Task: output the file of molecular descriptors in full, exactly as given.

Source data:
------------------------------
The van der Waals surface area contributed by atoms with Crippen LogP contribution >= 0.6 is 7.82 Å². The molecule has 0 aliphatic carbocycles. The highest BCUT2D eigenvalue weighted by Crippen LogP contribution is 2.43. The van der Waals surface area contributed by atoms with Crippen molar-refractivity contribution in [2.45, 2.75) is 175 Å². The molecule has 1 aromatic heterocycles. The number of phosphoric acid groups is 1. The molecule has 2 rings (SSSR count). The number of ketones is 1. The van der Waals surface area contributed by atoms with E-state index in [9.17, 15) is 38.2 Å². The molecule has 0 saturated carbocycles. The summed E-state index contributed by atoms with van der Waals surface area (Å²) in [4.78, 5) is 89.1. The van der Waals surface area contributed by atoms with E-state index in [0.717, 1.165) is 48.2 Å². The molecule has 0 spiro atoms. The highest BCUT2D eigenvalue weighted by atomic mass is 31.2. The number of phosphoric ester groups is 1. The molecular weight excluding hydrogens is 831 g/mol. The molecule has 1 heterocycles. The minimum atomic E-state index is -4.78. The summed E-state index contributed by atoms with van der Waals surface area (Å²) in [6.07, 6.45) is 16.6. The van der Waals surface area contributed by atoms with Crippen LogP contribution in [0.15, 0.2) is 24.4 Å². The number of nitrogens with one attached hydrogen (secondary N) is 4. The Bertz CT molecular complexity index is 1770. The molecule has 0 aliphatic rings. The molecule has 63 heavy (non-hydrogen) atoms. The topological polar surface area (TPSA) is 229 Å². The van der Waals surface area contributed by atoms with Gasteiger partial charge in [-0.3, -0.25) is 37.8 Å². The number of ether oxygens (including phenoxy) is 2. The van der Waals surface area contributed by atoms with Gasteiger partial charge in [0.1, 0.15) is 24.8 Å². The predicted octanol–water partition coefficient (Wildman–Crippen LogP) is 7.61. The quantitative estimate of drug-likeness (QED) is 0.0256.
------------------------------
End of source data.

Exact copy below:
The van der Waals surface area contributed by atoms with Crippen LogP contribution >= 0.6 is 7.82 Å². The molecule has 0 aliphatic carbocycles. The highest BCUT2D eigenvalue weighted by Crippen LogP contribution is 2.43. The van der Waals surface area contributed by atoms with Crippen molar-refractivity contribution in [2.45, 2.75) is 175 Å². The molecule has 1 aromatic heterocycles. The number of phosphoric acid groups is 1. The molecule has 2 rings (SSSR count). The number of ketones is 1. The van der Waals surface area contributed by atoms with E-state index in [9.17, 15) is 38.2 Å². The molecule has 0 saturated carbocycles. The summed E-state index contributed by atoms with van der Waals surface area (Å²) in [4.78, 5) is 89.1. The van der Waals surface area contributed by atoms with E-state index in [0.717, 1.165) is 48.2 Å². The molecule has 0 spiro atoms. The highest BCUT2D eigenvalue weighted by atomic mass is 31.2. The number of phosphoric ester groups is 1. The molecular weight excluding hydrogens is 831 g/mol. The molecule has 1 heterocycles. The minimum atomic E-state index is -4.78. The summed E-state index contributed by atoms with van der Waals surface area (Å²) in [6.07, 6.45) is 16.6. The van der Waals surface area contributed by atoms with Crippen LogP contribution in [0.15, 0.2) is 24.4 Å². The number of nitrogens with one attached hydrogen (secondary N) is 4. The Bertz CT molecular complexity index is 1770. The molecule has 0 aliphatic rings. The molecule has 63 heavy (non-hydrogen) atoms. The topological polar surface area (TPSA) is 229 Å². The van der Waals surface area contributed by atoms with Gasteiger partial charge in [-0.3, -0.25) is 37.8 Å². The number of ether oxygens (including phenoxy) is 2. The van der Waals surface area contributed by atoms with Gasteiger partial charge in [0.1, 0.15) is 24.8 Å². The predicted octanol–water partition coefficient (Wildman–Crippen LogP) is 7.61. The quantitative estimate of drug-likeness (QED) is 0.0256.